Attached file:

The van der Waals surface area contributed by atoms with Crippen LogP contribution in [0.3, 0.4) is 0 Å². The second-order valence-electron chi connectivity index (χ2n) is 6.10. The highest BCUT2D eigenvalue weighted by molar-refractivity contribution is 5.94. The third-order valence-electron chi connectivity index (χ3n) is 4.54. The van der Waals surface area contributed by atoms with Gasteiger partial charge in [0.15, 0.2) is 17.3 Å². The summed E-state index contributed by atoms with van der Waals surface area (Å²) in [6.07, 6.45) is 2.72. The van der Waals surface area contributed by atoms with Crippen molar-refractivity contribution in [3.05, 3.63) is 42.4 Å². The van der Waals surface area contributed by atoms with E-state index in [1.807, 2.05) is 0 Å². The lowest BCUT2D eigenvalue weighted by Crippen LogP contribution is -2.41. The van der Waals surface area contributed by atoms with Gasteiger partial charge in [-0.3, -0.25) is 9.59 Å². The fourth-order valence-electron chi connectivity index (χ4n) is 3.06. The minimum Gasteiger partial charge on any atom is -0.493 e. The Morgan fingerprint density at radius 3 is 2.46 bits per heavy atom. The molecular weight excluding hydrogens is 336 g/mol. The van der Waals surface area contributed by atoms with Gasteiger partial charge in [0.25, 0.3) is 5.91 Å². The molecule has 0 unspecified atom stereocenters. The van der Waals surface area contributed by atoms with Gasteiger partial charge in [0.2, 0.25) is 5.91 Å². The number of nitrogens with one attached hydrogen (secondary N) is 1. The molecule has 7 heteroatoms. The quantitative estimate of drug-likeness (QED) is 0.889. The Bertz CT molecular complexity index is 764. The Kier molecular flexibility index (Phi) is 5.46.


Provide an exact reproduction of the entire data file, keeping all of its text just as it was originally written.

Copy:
The van der Waals surface area contributed by atoms with Crippen LogP contribution in [0.3, 0.4) is 0 Å². The second-order valence-electron chi connectivity index (χ2n) is 6.10. The highest BCUT2D eigenvalue weighted by molar-refractivity contribution is 5.94. The third-order valence-electron chi connectivity index (χ3n) is 4.54. The van der Waals surface area contributed by atoms with Gasteiger partial charge in [0.15, 0.2) is 17.3 Å². The summed E-state index contributed by atoms with van der Waals surface area (Å²) in [6.07, 6.45) is 2.72. The van der Waals surface area contributed by atoms with Crippen molar-refractivity contribution in [3.05, 3.63) is 42.4 Å². The van der Waals surface area contributed by atoms with E-state index in [1.807, 2.05) is 0 Å². The lowest BCUT2D eigenvalue weighted by Crippen LogP contribution is -2.41. The van der Waals surface area contributed by atoms with Gasteiger partial charge in [-0.3, -0.25) is 9.59 Å². The fourth-order valence-electron chi connectivity index (χ4n) is 3.06. The minimum Gasteiger partial charge on any atom is -0.493 e. The Morgan fingerprint density at radius 3 is 2.46 bits per heavy atom. The molecular weight excluding hydrogens is 336 g/mol. The van der Waals surface area contributed by atoms with Gasteiger partial charge in [0.25, 0.3) is 5.91 Å². The molecule has 0 unspecified atom stereocenters. The van der Waals surface area contributed by atoms with Gasteiger partial charge in [0.2, 0.25) is 5.91 Å². The number of nitrogens with one attached hydrogen (secondary N) is 1. The molecule has 7 heteroatoms. The quantitative estimate of drug-likeness (QED) is 0.889. The Bertz CT molecular complexity index is 764. The Kier molecular flexibility index (Phi) is 5.46.